The tip for any long cast on is to use markers to help you count. You can place them after every 20, or 50, or whatever number of stitches, and then not have to count all the stitches at once after you’re done. Much better than long counting, and coming up with a different number several times.

If you think ahead while you’re casting on, you can place the markers at your stitch repeats. Figure out how many stitches are outside the repeat and add them to the first section, then place the following markers to note your repeats.

A very common error is either missing or dropping a YO. You don’t notice until you’re on the next right side row, when you don’t have enough stitches between markers to work your repeat. I posted this in the last post, but I think it bears repeating. Here’s how to fix it:

I once took a class in fixing mistakes, and that teacher said you should count on the WS rows to make sure you have the right number and kind of stitches. Me, I’d rather relax on those WS rows and deal with mistakes on the next RS row. Both ways work, but I use those WS rows for reading or chatting!

I’m going to be teaching two of my favorite classes at Oregon Flock and Fiber Festival in September. This year’s festival runs from Friday Sept. 22 (classes only on Friday) through Sunday Sept. 24. The theme at OFFF this year is lace, and you know I love that!

I’m teaching Tink Drop Frog, Fixing Mistakes: Lace Edition on Saturday Sept. 23 from 9:30 to 12:30. We’ll be learning ways to fix lace mistakes when you’ve noticed them in the same row, a row or two later, or even later than that! This is an empowering class; you are really the boss of your knitting when you can use these techniques.

I’m also teaching Be Manipulative, Elongated Novelty Stitches on Sunday Sept. 24 from 1:30 to 4:30. The honeybee stitch from Go Tell the Bees is just one of the stitches we’ll be practicing. If you like the lacy look of these stitches, come learn them with me!

Rescuing a dropped YO at WWKIP Day

It was a jam packed weekend! I was a guest designer at the Knit Picks WWKIP Day Knit Pick-nic, where I worked on my Go Tell the Bees KAL.

I love how my mannequin Lacey has my yarn ball tucked into her decolletage. I’m knitting with Knit Picks Stroll Gradient in Ice Sculpture. The project is well under way. While I was knitting, I noticed an error because I was one stitch short in one of my repeats. Usually this happens because I dropped a YO while purling back on the wrong side row. I don’t count stitches on the WS rows; this is my time to chat or watch tv or read. I find the mistake on the next right side row.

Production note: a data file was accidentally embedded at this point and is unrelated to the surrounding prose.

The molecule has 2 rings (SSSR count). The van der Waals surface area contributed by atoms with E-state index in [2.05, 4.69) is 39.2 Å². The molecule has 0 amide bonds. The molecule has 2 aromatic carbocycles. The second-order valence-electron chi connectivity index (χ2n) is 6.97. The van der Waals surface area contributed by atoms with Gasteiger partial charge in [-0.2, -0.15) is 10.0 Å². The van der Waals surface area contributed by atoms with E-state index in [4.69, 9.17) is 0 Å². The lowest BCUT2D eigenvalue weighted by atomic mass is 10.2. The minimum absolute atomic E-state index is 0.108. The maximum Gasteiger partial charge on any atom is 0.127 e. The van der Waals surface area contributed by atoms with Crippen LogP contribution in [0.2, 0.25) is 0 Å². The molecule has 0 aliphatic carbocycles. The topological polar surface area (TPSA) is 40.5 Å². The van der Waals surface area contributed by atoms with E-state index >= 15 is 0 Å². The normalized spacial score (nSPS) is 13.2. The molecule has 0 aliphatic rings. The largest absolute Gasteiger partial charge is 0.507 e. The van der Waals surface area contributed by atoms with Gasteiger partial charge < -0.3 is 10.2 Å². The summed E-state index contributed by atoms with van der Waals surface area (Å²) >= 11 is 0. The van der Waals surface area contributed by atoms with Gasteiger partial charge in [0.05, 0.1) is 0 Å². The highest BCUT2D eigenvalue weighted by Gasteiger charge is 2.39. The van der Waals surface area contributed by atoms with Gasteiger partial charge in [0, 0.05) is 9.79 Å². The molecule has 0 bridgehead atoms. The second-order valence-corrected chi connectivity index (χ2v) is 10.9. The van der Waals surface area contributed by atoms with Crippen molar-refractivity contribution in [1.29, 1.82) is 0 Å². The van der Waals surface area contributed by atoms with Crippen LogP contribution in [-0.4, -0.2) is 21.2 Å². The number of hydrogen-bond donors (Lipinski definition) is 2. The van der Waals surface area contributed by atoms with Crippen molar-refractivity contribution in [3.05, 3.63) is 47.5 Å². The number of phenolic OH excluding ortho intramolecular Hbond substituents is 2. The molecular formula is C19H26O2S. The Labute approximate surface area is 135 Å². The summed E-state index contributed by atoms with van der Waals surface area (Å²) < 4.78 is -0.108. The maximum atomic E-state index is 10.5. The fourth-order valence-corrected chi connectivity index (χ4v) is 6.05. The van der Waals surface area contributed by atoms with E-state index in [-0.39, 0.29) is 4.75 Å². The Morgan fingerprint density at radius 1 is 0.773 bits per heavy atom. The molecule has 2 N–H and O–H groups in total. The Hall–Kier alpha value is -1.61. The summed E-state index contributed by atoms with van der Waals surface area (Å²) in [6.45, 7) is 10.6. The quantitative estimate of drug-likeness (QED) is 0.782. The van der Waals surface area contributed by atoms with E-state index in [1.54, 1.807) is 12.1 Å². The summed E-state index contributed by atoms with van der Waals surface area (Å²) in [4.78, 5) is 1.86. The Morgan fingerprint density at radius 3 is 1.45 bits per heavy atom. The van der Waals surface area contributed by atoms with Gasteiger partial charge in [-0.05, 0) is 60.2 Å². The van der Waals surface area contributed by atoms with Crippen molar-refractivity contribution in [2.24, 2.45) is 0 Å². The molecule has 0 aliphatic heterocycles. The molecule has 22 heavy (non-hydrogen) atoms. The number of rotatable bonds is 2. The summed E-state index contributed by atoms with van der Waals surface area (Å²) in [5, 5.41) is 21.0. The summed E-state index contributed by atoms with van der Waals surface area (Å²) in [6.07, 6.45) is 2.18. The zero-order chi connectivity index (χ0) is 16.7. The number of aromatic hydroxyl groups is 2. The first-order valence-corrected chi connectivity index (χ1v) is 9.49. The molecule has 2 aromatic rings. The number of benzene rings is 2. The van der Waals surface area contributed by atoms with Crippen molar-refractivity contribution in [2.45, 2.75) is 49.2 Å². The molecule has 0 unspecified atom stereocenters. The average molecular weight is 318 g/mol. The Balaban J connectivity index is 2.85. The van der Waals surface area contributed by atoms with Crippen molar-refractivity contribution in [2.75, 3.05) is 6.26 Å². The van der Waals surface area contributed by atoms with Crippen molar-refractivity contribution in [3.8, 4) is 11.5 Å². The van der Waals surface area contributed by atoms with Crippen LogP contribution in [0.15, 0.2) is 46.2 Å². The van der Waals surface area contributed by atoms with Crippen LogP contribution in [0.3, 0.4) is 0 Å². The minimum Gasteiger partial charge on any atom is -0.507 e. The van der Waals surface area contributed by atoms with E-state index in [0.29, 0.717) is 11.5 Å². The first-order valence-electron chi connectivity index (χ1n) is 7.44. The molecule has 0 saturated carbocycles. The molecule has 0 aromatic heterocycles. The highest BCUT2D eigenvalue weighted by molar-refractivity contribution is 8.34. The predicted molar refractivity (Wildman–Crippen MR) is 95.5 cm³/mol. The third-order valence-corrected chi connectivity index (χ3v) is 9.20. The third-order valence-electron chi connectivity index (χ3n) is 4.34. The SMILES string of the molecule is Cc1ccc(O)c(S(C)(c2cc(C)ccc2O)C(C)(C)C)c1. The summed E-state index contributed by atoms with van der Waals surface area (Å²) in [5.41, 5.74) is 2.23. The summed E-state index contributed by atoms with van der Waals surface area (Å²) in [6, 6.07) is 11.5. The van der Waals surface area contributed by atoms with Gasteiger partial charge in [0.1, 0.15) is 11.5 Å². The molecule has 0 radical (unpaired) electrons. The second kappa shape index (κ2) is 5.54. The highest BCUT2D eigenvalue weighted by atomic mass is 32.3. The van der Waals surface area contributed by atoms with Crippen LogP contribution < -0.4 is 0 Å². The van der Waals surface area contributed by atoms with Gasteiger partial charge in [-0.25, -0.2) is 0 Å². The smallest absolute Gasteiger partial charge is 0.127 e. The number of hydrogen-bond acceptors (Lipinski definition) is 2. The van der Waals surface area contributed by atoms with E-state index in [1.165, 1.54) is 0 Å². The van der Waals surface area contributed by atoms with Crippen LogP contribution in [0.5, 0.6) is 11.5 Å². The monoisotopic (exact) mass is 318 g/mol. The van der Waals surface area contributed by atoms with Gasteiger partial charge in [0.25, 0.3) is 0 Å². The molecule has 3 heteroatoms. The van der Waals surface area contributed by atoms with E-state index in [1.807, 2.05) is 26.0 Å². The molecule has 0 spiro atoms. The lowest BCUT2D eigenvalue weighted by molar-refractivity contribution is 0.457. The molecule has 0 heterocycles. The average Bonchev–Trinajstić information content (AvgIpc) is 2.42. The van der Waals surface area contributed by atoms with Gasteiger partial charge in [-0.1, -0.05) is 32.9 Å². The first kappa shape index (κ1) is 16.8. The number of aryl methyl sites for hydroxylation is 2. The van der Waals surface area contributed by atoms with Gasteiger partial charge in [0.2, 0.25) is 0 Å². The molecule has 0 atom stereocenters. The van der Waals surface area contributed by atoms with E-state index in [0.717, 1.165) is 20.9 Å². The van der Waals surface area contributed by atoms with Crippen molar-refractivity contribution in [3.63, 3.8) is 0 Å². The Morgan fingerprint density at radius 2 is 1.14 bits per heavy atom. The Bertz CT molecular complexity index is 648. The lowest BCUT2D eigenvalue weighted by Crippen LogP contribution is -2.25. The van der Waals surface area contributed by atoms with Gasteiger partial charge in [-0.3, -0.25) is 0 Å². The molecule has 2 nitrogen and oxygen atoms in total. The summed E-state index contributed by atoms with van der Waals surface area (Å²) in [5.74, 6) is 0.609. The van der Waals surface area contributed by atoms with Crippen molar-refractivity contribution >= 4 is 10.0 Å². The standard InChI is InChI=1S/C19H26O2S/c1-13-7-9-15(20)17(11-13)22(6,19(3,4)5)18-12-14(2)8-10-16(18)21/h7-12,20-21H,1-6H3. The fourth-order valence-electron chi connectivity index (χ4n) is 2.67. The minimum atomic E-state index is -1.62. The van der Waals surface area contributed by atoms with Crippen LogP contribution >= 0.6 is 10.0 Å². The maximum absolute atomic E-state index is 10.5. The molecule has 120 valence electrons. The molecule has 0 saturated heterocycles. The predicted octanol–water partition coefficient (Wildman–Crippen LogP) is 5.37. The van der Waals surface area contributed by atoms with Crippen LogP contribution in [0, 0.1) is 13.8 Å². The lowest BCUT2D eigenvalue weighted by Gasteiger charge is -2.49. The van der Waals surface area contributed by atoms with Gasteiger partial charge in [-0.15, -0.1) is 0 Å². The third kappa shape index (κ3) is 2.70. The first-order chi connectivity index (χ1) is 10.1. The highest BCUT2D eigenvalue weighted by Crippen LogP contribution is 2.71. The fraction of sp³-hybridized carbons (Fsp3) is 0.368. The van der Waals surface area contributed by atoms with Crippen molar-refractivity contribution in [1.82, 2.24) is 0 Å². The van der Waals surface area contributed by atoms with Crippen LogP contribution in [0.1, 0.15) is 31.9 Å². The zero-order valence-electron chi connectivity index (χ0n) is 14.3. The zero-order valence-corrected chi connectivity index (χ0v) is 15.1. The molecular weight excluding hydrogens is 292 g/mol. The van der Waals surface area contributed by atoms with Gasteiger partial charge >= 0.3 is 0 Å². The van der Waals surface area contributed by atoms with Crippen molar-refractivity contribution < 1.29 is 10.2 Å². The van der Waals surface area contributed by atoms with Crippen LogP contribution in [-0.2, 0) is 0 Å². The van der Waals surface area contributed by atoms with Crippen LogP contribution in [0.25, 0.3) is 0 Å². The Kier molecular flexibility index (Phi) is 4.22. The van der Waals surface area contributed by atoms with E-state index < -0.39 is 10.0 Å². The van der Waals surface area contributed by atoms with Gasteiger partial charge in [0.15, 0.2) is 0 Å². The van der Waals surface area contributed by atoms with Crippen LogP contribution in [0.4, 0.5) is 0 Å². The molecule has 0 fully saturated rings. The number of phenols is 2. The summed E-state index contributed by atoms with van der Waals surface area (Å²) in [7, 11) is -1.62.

Do you have to rip/tink back two rows to fix this? NO WAY. I’d never get anything done. I made a video of this easy fix. It was a chilly day here in PDX, so I’m wearing my Beanstalk/Trellis Vines mitts sample, trying to get warm.

Hope this helps!

The rest of the weekend was a whirlwind. We saw Ira Glass (This American Life) at the Schnitz, I had my Go Tell the Bees KAL party at Pearl Fiber Arts, and I sang with my harmony singing class at a benefit for Artichoke Community Music. Whew!

How was your weekend? Did you knit in public?

Technique Tuesday, and new yarn

It’s been quiet around here, but things are moving along behind the scenes. Sometimes if I haven’t posted for a bit, I just need a jump start, so here’s an increase that I ran across recently.

If you’ve ever used KFB, knit in the front and back of a stitch, you know it’s an easy way to increase. It’s easy, and great for garter stitch where the bump from the increase doesn’t show. In stockinette, it does show, and you have to decide if that bump is a bug or a feature. But I recently ran across YarnSub’s post on Knit Front Slip Back (KFSB), which avoids the bump, and thought it was worth sharing. You can click the link for pictures and a video, but basically it’s knit in the front of the stitch, go into the back of the stitch as for KFB, but just slip that back of the stitch to the right needle without working it. Voilà!

It does have a directional lean to it, though, so if I wanted paired increases with one leaning the other way, I’d choose my favorite left and right leaning lifted increases. My other favorite paired increases are M1 (make one) increases by working into the back (right leaning) or front (left leaning) of the bar between stitches.

So many ways to get things done! What’s your favorite increase method?

Currently on the needles for a design project, this drop dead gorgeous 600+ yard gradient cake from Fierce Fibers. This color is Saigon Cinnamon, but every time I look at it, I think of Thai iced tea. I’m through the hard thinking on this project, and about to hit cruise control. Ahhhhhh. It’s a crescent shawl, with conventional lace and a fun new lace motif made with elongated stitches. I’ll work up a 400 yard version, too. Details soon.

What’s on your needles?